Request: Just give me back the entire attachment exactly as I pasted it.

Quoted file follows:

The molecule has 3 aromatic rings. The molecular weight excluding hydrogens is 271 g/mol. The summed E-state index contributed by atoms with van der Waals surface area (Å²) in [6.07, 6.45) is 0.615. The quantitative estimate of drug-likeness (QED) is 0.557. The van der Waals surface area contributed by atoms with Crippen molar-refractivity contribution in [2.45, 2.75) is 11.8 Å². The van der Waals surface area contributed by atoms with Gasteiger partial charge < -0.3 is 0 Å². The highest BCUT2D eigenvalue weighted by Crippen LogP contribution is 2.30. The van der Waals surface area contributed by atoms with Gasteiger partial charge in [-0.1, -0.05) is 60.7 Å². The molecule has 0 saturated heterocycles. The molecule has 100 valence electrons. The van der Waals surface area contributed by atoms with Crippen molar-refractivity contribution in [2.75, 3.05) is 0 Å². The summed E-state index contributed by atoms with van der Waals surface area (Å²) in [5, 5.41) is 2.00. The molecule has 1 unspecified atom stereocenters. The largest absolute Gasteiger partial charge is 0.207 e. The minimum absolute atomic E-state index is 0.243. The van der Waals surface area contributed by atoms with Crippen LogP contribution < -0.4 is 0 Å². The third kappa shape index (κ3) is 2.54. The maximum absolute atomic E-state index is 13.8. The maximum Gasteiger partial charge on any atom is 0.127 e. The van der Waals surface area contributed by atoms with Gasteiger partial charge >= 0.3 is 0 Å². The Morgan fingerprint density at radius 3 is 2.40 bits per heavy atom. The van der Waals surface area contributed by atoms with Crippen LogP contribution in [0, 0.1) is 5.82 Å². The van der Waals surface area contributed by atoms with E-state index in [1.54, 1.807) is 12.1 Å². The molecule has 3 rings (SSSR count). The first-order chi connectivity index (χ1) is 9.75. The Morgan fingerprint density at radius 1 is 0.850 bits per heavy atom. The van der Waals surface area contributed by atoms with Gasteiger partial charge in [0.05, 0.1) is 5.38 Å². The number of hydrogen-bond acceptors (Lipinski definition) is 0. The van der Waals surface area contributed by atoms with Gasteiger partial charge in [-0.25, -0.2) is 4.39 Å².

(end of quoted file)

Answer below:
The molecule has 3 aromatic rings. The molecular weight excluding hydrogens is 271 g/mol. The summed E-state index contributed by atoms with van der Waals surface area (Å²) in [6.07, 6.45) is 0.615. The quantitative estimate of drug-likeness (QED) is 0.557. The van der Waals surface area contributed by atoms with Crippen molar-refractivity contribution in [2.45, 2.75) is 11.8 Å². The van der Waals surface area contributed by atoms with Gasteiger partial charge < -0.3 is 0 Å². The highest BCUT2D eigenvalue weighted by Crippen LogP contribution is 2.30. The van der Waals surface area contributed by atoms with Gasteiger partial charge in [-0.1, -0.05) is 60.7 Å². The molecule has 0 saturated heterocycles. The molecule has 100 valence electrons. The van der Waals surface area contributed by atoms with Crippen molar-refractivity contribution in [2.75, 3.05) is 0 Å². The summed E-state index contributed by atoms with van der Waals surface area (Å²) in [5, 5.41) is 2.00. The molecule has 1 unspecified atom stereocenters. The largest absolute Gasteiger partial charge is 0.207 e. The minimum absolute atomic E-state index is 0.243. The van der Waals surface area contributed by atoms with Crippen LogP contribution < -0.4 is 0 Å². The third kappa shape index (κ3) is 2.54. The maximum absolute atomic E-state index is 13.8. The maximum Gasteiger partial charge on any atom is 0.127 e. The van der Waals surface area contributed by atoms with Gasteiger partial charge >= 0.3 is 0 Å². The Morgan fingerprint density at radius 3 is 2.40 bits per heavy atom. The van der Waals surface area contributed by atoms with Crippen LogP contribution in [0, 0.1) is 5.82 Å². The van der Waals surface area contributed by atoms with E-state index in [1.54, 1.807) is 12.1 Å². The molecule has 3 rings (SSSR count). The first-order chi connectivity index (χ1) is 9.75. The Morgan fingerprint density at radius 1 is 0.850 bits per heavy atom. The van der Waals surface area contributed by atoms with Gasteiger partial charge in [0.05, 0.1) is 5.38 Å². The number of hydrogen-bond acceptors (Lipinski definition) is 0. The van der Waals surface area contributed by atoms with Gasteiger partial charge in [-0.25, -0.2) is 4.39 Å².